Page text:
Love is being undermined in order to prevent conceit.
Love is a begrudged recognition and the injunction to try harder, go further, climb higher, run faster, study longer.
Love is burning your hand but not crying.
Love is don’t tell anybody about our secret.
Love is a righteous beating.
Love is being distant and pretending things never happened.
Love is being sent away.
Love is not being told.
Love is splendid isolation.
Love was taught this way.
11 thoughts on “Knowing the Narcissist : Love is a Taught Construct”
Love is — assuming what’s best for the other without actually knowing it.
Child, parent, friend, partner, the world — no one knows it, but everyone assumes, project and direct their idea of love towards the other. It is an almost scripted reality and people believe the lines to be their own. Narc or empath, normal, narcissistic or psychopath – it is akin to a play as the individuals were dressed in a specific costume. It’s not their fault, it’s just what happened and no one was given the manual how to take the costume off. That’s why “love is blind”.
Perhaps not for all, but love is very much a taught construct and even more than people are willing to see. Because if and as soon as the taught construct is gone, you’re on your own and no one can „love“ you anymore in the way which was meaningful to them, as they placed that value above all else.
It doesn’t mean you let them know that their taught construct of love is powerless, no, you go along with it if you must, you don’t hurt people, but you see the costume and the role they cling on to and their assumption of what love is and what those scripted lines or actions mean to them and what kind of effect they expect it will have on you, how it would shape you, shape your character or relationships, your costume, your life and your role in it.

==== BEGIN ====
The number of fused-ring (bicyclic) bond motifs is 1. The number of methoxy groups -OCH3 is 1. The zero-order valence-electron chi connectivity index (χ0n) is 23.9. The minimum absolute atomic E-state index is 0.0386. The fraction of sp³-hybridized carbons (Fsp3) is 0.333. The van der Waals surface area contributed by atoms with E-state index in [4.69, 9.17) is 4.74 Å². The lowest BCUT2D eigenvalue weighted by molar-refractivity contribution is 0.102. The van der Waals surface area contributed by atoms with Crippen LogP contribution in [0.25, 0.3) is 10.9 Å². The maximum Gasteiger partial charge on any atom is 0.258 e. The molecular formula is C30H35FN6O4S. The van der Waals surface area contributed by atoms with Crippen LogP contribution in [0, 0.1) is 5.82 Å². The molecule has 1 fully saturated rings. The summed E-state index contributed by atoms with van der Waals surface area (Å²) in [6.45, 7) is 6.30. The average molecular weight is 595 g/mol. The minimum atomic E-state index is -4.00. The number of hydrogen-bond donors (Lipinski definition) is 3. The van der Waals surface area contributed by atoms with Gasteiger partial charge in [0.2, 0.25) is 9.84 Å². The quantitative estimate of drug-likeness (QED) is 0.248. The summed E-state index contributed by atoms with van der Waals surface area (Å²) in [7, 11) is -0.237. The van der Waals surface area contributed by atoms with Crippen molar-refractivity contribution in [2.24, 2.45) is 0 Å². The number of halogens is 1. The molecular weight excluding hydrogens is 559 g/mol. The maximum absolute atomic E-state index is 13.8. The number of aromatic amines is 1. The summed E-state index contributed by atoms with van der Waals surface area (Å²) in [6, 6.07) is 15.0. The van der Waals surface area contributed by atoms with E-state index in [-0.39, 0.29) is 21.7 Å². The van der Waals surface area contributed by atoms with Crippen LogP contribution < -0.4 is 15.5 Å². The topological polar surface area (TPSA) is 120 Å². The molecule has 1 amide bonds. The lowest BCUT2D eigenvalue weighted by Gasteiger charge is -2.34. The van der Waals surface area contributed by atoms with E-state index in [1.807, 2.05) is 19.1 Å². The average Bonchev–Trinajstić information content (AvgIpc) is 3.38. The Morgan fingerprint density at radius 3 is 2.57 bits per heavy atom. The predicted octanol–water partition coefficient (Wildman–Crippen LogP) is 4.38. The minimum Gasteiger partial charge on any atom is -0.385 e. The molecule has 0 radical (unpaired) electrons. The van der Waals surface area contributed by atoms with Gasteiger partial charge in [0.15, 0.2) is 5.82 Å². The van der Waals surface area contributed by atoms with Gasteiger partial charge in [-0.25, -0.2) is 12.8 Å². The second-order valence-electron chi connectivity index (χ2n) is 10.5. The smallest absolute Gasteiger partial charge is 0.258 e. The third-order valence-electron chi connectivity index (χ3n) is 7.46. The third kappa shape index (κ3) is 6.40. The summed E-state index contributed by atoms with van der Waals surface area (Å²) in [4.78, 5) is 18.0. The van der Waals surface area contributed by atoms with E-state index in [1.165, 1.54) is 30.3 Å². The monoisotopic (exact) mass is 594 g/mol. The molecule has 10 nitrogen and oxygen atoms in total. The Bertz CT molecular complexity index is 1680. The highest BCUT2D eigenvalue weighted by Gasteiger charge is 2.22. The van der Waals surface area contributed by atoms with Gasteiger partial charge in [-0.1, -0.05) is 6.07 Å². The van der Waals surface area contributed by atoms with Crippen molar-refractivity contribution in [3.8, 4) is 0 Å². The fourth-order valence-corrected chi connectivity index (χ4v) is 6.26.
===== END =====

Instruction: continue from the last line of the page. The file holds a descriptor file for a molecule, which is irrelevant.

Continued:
People of all facets manipulate not because they are evil, but because they were taught that it is how life is. People are not flawed, they are simply very good learners. And some lessons they learn are: love „blindly“ so you don’t unlearn.
Jordyguin, I hope that as you are here learning, you are able to come to see this differently.
Hope is a false mistress, dear Vic ;)) This is one of the lessons taught here.
Empathy is NOT Love by the way. Empathy is: I know how being pinched feels – it hurts – I shouldn’t pinch others because it hurts.
Non empathy is: I know how being pinched feels – it hurts – GREAT, I can use it to assert control over others in order to protect myself from being pinched first. Never again shall this happen to me. Pinched i.e. insulted, criticized, invalidated, beaten, oppressed etc. (And it doesn’t even matter if the perceived thread is a little child – I must make it obedient so it never criticizes me, first.)
LOVE is an umbrella term for empathy + reproductive instinct + survival (protection and care for the physical body via intellect and emotions).
AND Love is something else which definition and expression variates depending on the awareness and the creativity of the individual.
Expression of both — awareness and creativity are rare in fact. I see mostly re-copied tactics of validation concepts, manipulation and unresolved daddy/mommy issues masking themselves, or calling it Love…
No, empathy is not love. But emotional empathy is necessary for love to happen.
HG has some amazing definitions of love.
Or perhaps descriptions is a better word.
Even parental narcs all follow the same playbook.
Love is a big smile at the sight of you at the end of a long day. Love is hearing your full story, told incoherently from excitement. Love is letting you go to camp, to the concert, to follow your own path.
I did not know this kind of love, but I try to give it to my children.
ISMW, “Love is hearing your full story, told incoherently from excitement” – recalling the plain as day differences in between my grandmother intently listening and being delighted at my excitement, compared to maternal narcissist who’d be negative, simply because my excitement was not as a result of anything she did to cause that emotional reaction from me. She’d never learned to master the art of being “creative”, or, properly ‘engage’ with me because I was too “difficult” (hahaha).
“Love is reading to yourself than being read to”
I read these words and they caught my eye, or, rather, my mind. Why?
The learned (“taught construct”) from the childhood had to be unlearned, looked at and felt about differently, in order to re-learn by reading through HG’s work, other people’s experiences.
I can recall my grandmother reading to me and my sister, from those books she had, the old cloth like grey material bound ‘Little Ladybird’ books.
Thank you, HG xxx